A team of Harvard Law School students traveled to London in early October to participate in the Foreign Direct Investment International Arbitration Moot, hosted by the Dickson Poon School of Law at King’s College London.

The 2015 Harvard FDI Moot Team, which consisted of Matthew Weybrecht ’16, Zain Jinnah ’16, Paige von Mehren ’17, Danielle Young ’17, and the two team co-captains, Amanda Tuninetti ’16 and Anusha Pamula ’16, advanced to the quarterfinals of the oral competition rounds, finishing in fifth place overall.

For the second year in a row, the HLS team won the Oxford University Press Prize for the Best Respondent Memorial, which will be published in the Oxford University Press “Yearbook on International Investment Law and Policy.”

In total, 51 teams took part in the oral argument rounds in London, after qualifying in the competition’s various regional rounds. This is the fourth year that Harvard Law School has participated in the competition.

The team was coached by Jessica Beess und Chrostin ’13, who founded the team in 2012 and practices international arbitration at King & Spalding, and Ana Vohryzek, a former international arbitration associate at King & Spalding.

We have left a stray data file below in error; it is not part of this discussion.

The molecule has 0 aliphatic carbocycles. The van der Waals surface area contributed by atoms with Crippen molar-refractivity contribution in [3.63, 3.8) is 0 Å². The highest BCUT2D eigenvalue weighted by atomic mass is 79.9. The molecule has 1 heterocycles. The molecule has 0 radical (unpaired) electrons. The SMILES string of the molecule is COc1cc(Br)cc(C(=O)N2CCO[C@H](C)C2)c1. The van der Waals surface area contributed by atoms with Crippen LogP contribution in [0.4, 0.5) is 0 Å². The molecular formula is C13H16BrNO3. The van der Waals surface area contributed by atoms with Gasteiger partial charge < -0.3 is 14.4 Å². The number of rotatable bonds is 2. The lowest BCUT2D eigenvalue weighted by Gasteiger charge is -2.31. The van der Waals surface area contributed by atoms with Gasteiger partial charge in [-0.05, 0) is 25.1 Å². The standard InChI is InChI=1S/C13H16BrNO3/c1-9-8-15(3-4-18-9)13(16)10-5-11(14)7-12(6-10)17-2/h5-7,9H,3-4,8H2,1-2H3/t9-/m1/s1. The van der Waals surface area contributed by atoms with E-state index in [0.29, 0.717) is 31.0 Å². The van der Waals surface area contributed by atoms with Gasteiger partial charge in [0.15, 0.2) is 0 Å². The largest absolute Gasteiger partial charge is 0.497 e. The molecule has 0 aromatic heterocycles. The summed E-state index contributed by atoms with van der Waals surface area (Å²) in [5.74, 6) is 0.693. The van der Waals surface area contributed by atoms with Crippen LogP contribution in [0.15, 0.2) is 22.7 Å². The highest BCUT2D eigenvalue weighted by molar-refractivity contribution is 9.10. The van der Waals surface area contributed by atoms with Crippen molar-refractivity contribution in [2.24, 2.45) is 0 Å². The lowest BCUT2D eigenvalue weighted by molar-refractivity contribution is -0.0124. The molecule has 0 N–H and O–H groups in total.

The FDI International Arbitration Moot Competition spans approximately six months over two phases: written memorials for the claimant company and the respondent state, followed by hearing of oral arguments before panels of judges, who are leading practitioners and academics in the field.

This year’s problem raised complex jurisdictional questions relating to the validity of bilateral investment treaties between EU member states, and issues involving the long-term security of feed-in tariffs designed to encourage renewable energy investments.

“Investor-state dispute settlement has been getting a lot of media attention recently, due to its inclusion in the Trans-Pacific Partnership and the possibility of its inclusion in the Transatlantic Trade and Investment Partnership,” said Amanda Tuninetti ’16. “It’s a growing and exciting area of practice, and we would love to see more international arbitration in the HLS curriculum.”

The competition provides students an opportunity to experience briefing and mooting a hypothetical investor-state arbitration, developing legal strategy and even calculating damages.

“For me, the most fascinating part of oral argument was responding to questions from judges from different jurisdictions,” said Danielle Young ’17. “Some wanted textual arguments from the treaty. Some wanted arguments rooted in EU law. Others wanted arguments about broader policy implications. It was great to start learning how to be a persuasive advocate for a real range of judges.”

Young and von Mehren will lead the team next year. The 2016 competition will be held in Buenos Aires, Argentina, hosted by the University of Buenos Aires.